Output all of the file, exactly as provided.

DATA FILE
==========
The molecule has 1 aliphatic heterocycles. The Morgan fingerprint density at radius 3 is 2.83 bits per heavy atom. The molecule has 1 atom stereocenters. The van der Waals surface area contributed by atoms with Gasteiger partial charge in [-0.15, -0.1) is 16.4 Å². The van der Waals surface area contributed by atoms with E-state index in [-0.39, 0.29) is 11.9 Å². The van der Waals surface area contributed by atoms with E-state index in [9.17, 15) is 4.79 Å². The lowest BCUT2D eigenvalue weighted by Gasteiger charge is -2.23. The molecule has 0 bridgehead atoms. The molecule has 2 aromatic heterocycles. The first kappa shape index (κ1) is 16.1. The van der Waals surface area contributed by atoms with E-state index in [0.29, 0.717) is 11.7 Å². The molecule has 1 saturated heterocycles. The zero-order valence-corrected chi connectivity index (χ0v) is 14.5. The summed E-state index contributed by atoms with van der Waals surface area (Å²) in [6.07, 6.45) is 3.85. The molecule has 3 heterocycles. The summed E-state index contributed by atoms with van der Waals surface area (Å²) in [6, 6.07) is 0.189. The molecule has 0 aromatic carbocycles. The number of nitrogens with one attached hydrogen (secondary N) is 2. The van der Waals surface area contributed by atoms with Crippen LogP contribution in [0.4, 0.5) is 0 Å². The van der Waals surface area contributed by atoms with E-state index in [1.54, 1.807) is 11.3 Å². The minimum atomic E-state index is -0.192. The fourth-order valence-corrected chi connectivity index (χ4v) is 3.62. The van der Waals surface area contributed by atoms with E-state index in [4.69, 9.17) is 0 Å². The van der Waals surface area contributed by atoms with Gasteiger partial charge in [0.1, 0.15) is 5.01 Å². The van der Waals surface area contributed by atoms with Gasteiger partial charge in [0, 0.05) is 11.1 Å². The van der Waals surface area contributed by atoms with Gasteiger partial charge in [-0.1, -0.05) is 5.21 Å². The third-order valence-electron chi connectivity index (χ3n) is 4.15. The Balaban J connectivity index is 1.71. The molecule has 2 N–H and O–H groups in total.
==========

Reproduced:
The molecule has 1 aliphatic heterocycles. The Morgan fingerprint density at radius 3 is 2.83 bits per heavy atom. The molecule has 1 atom stereocenters. The van der Waals surface area contributed by atoms with Gasteiger partial charge in [-0.15, -0.1) is 16.4 Å². The van der Waals surface area contributed by atoms with E-state index in [-0.39, 0.29) is 11.9 Å². The van der Waals surface area contributed by atoms with E-state index in [9.17, 15) is 4.79 Å². The lowest BCUT2D eigenvalue weighted by Gasteiger charge is -2.23. The molecule has 0 bridgehead atoms. The molecule has 2 aromatic heterocycles. The first kappa shape index (κ1) is 16.1. The van der Waals surface area contributed by atoms with E-state index in [0.29, 0.717) is 11.7 Å². The molecule has 1 saturated heterocycles. The zero-order valence-corrected chi connectivity index (χ0v) is 14.5. The summed E-state index contributed by atoms with van der Waals surface area (Å²) in [6.07, 6.45) is 3.85. The molecule has 3 heterocycles. The summed E-state index contributed by atoms with van der Waals surface area (Å²) in [6, 6.07) is 0.189. The molecule has 0 aromatic carbocycles. The number of nitrogens with one attached hydrogen (secondary N) is 2. The van der Waals surface area contributed by atoms with Crippen LogP contribution in [0.4, 0.5) is 0 Å². The van der Waals surface area contributed by atoms with E-state index in [1.54, 1.807) is 11.3 Å². The minimum atomic E-state index is -0.192. The fourth-order valence-corrected chi connectivity index (χ4v) is 3.62. The van der Waals surface area contributed by atoms with E-state index in [4.69, 9.17) is 0 Å². The van der Waals surface area contributed by atoms with Gasteiger partial charge in [0.1, 0.15) is 5.01 Å². The van der Waals surface area contributed by atoms with Gasteiger partial charge in [0, 0.05) is 11.1 Å². The van der Waals surface area contributed by atoms with Gasteiger partial charge in [-0.1, -0.05) is 5.21 Å². The third-order valence-electron chi connectivity index (χ3n) is 4.15. The Balaban J connectivity index is 1.71. The molecule has 2 N–H and O–H groups in total.